With my complaints out of the way, let’s get on with my compliments, of which there are many. First of all, the performance of the 100Fs is very good. Aside from some upper treble shagginess that isn’t very consequential, we have a very flat response from lower treble extending down to the bottom of the speaker’s bandwidth. It has excellent dynamic range and could surely handle a larger room if given a couple of hundred watts. Directivity is well-controlled up past 10kHz, so they won’t be fussy about placement for good sound nor will they require any serious acoustic treatments in an average room for a good sound. Their sensitivity and electrical load are good as well and won’t present any problems for any competently engineered amplifiers. The great sound of the 100Fs is backed by a solid set of measurements.


On the subject of performance, while I was a bit critical of the 70LCR’s measured performance above, it does have its strengths such as a wider dispersion pattern than traditional MTM center speakers. In fact, for all of its rocky off-axis response, it will still have a preferable dispersion pattern for a center speaker role than pretty much any toppled MTM. Also, its low-frequency response is essentially perfect for a center speaker; almost totally flat, and then a 12dB/octave slope starting at 80Hz which is a textbook THX crossover filter for a center speaker. What’s more is its above-average 90dB sensitivity so it doesn’t need a ton of power to sing loudly.

 100f outdoors

Aside from the performance of the Founders speakers, there is the dead-sexy appearance. These are some gorgeous loudspeakers, especially in the midnight cherry veneer. The industrial design done on these speakers is top-notch. They really do look like luxury items and could complement the interior decor of nearly any high-end living space. The build quality is excellent as well, and these products have the heft and solidity that is suggested by their appearance.

 Founder trio3

In the end, I enjoyed my time with Paradigm’s Founder 100F and 70LCR loudspeakers, and I think that buyers will feel the same way. They look nice, and they sound great. I do think that the coaxial drive unit in the 70LCR might benefit from a little bit more time in the oven, so to speak, but it didn’t sound bad at all in practice. The 100Fs are terrific loudspeakers from top to bottom, and I would love to keep the pair that I was sent, but sadly I must send them to Gene next to showcase in the AH Smarthome. The good news is if you're on the market for an upscale speaker system, you're going to have a killer one with the Paradigm Founder series that you will surely enjoy for years to come.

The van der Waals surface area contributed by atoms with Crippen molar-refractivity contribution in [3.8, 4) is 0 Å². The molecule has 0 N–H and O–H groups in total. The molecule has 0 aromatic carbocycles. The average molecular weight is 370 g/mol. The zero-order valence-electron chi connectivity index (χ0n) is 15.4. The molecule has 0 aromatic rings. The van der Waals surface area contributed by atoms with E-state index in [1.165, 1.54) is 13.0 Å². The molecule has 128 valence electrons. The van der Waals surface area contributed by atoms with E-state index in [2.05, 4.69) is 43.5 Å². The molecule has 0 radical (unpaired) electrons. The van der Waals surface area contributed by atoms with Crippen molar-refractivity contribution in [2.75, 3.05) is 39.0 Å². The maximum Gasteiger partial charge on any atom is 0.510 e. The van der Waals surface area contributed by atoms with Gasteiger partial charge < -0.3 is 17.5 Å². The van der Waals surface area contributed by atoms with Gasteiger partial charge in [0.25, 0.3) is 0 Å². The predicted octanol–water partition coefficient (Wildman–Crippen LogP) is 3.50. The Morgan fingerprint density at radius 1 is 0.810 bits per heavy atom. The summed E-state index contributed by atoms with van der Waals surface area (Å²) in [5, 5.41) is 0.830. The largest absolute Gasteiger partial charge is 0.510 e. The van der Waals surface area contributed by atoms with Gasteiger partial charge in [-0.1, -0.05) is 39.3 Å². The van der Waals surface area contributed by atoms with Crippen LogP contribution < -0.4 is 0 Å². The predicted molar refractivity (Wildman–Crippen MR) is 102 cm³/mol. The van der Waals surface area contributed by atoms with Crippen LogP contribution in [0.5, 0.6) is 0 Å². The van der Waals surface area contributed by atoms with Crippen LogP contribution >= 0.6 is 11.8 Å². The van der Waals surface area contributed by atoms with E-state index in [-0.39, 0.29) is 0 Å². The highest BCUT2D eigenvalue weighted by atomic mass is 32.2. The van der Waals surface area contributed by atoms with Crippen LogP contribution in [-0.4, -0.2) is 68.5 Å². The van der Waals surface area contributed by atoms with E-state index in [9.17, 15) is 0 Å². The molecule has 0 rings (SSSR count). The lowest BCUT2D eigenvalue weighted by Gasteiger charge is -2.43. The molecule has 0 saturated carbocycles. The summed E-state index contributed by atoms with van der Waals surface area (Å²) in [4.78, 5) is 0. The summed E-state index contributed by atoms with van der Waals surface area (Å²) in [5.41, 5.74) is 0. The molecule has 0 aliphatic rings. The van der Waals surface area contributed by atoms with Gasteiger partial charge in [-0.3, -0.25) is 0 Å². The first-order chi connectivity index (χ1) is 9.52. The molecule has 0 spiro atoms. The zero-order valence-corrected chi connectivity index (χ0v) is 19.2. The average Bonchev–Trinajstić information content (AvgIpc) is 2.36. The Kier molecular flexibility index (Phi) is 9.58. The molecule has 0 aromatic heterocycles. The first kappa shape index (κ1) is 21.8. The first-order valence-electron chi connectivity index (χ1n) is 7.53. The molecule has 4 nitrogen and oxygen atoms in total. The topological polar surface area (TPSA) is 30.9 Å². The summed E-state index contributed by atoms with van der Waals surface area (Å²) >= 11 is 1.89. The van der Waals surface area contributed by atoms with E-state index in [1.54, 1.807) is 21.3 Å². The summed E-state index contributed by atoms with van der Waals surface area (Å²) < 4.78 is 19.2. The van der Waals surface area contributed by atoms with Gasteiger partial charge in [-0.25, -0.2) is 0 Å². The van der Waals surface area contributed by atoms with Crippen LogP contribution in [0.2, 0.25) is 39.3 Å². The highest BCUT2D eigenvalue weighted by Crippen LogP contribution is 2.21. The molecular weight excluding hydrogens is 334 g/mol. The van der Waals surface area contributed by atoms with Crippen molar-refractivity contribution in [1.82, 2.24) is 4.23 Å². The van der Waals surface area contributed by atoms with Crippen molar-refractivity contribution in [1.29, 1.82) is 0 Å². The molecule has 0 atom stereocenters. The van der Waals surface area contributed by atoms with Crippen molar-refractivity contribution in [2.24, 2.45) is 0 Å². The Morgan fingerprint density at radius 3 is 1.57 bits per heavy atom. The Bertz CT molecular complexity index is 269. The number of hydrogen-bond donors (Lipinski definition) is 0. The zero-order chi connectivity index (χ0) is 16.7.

The Score Card

The scoring below is based on each piece of equipment doing the duty it is designed for. The numbers are weighed heavily with respect to the individual cost of each unit, thus giving a rating roughly equal to:

Performance × Price Factor/Value = Rating

Audioholics.com note: The ratings indicated below are based on subjective listening and objective testing of the product in question. The rating scale is based on performance/value ratio. If you notice better performing products in future reviews that have lower numbers in certain areas, be aware that the value factor is most likely the culprit. Other Audioholics reviewers may rate products solely based on performance, and each reviewer has his/her own system for ratings.

Audioholics Rating Scale

  • StarStarStarStarStar — Excellent
  • StarStarStarStar — Very Good
  • StarStarStar — Good
  • StarStar — Fair
  • Star — Poor
Build QualityStarStarStarStarStar
Treble ExtensionStarStarStarStar
Treble SmoothnessStarStarStar
Midrange AccuracyStarStarStarStar
Bass ExtensionStarStarStarStar
Bass AccuracyStarStarStarStarStar
Dynamic RangeStarStarStarStarStar
Fit and FinishStarStarStarStarStar
About the author:

James Larson is Audioholics' primary loudspeaker and subwoofer reviewer on account of his deep knowledge of loudspeaker functioning and performance and also his overall enthusiasm toward moving the state of audio science forward.

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Recent Forum Posts:

shadyJ posts on January 09, 2022 21:13

To celebrate the reacquisition of Paradigm to one of its founding members, Paradigm has released a new speaker series to replace the aging Prestige line in the fittingly-titled “Founder” line. The Founder series incorporates a great deal of cutting-edge loudspeaker design that is both brand new for these models as well as evolutions on technology from previous models. Given how highly that some of their previous loudspeakers have performed, that bodes well for the Founders, although they still must prove themselves in practice instead of coasting on prior success. That brings us to today’s review of the Founder 100F floor-standing speaker and Founder 70LCR speaker where we look at how much all of that advanced design has added up to. Let’s dive in!

READ: Paradigm Founder 100F and 70LCR Review